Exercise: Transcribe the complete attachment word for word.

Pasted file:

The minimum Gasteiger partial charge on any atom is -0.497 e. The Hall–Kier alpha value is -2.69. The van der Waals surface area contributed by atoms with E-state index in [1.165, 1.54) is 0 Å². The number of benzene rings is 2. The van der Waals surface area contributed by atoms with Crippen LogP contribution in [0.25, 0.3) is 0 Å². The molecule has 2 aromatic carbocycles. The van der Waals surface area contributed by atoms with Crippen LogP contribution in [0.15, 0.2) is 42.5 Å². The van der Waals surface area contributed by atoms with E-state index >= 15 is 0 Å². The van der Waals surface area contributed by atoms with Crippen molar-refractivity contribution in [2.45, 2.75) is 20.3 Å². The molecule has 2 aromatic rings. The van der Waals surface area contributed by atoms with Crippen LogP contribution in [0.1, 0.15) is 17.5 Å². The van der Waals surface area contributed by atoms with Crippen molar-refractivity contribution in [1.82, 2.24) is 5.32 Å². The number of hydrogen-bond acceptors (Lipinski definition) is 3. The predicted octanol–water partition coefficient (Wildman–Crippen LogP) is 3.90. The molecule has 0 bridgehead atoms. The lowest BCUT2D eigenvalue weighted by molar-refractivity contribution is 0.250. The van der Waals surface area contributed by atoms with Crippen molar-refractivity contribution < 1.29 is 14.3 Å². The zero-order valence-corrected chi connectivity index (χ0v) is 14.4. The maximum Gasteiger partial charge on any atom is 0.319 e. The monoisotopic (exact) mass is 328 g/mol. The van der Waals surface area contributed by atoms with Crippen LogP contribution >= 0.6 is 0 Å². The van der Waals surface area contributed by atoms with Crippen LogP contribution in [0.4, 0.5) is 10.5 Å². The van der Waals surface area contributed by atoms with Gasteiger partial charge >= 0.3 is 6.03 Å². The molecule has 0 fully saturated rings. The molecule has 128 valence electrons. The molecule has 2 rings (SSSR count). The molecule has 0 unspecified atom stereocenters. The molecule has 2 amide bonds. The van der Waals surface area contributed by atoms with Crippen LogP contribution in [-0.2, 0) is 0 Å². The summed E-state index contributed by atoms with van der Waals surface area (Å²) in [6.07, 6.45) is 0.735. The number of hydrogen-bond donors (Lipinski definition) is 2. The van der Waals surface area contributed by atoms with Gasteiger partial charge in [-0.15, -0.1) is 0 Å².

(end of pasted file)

The minimum Gasteiger partial charge on any atom is -0.497 e. The Hall–Kier alpha value is -2.69. The van der Waals surface area contributed by atoms with E-state index in [1.165, 1.54) is 0 Å². The number of benzene rings is 2. The van der Waals surface area contributed by atoms with Crippen LogP contribution in [0.25, 0.3) is 0 Å². The molecule has 2 aromatic carbocycles. The van der Waals surface area contributed by atoms with Crippen LogP contribution in [0.15, 0.2) is 42.5 Å². The van der Waals surface area contributed by atoms with E-state index >= 15 is 0 Å². The van der Waals surface area contributed by atoms with Crippen molar-refractivity contribution in [2.45, 2.75) is 20.3 Å². The molecule has 2 aromatic rings. The van der Waals surface area contributed by atoms with Crippen LogP contribution in [0.1, 0.15) is 17.5 Å². The van der Waals surface area contributed by atoms with Crippen molar-refractivity contribution in [1.82, 2.24) is 5.32 Å². The number of hydrogen-bond acceptors (Lipinski definition) is 3. The predicted octanol–water partition coefficient (Wildman–Crippen LogP) is 3.90. The molecule has 0 bridgehead atoms. The lowest BCUT2D eigenvalue weighted by molar-refractivity contribution is 0.250. The van der Waals surface area contributed by atoms with Crippen molar-refractivity contribution < 1.29 is 14.3 Å². The zero-order valence-corrected chi connectivity index (χ0v) is 14.4. The maximum Gasteiger partial charge on any atom is 0.319 e. The monoisotopic (exact) mass is 328 g/mol. The van der Waals surface area contributed by atoms with Crippen LogP contribution >= 0.6 is 0 Å². The van der Waals surface area contributed by atoms with Crippen LogP contribution in [0.4, 0.5) is 10.5 Å². The van der Waals surface area contributed by atoms with Gasteiger partial charge >= 0.3 is 6.03 Å². The molecule has 0 fully saturated rings. The molecule has 128 valence electrons. The molecule has 2 rings (SSSR count). The molecule has 0 unspecified atom stereocenters. The molecule has 2 amide bonds. The van der Waals surface area contributed by atoms with Crippen LogP contribution in [-0.2, 0) is 0 Å². The summed E-state index contributed by atoms with van der Waals surface area (Å²) in [6.07, 6.45) is 0.735. The number of hydrogen-bond donors (Lipinski definition) is 2. The van der Waals surface area contributed by atoms with Gasteiger partial charge in [-0.15, -0.1) is 0 Å².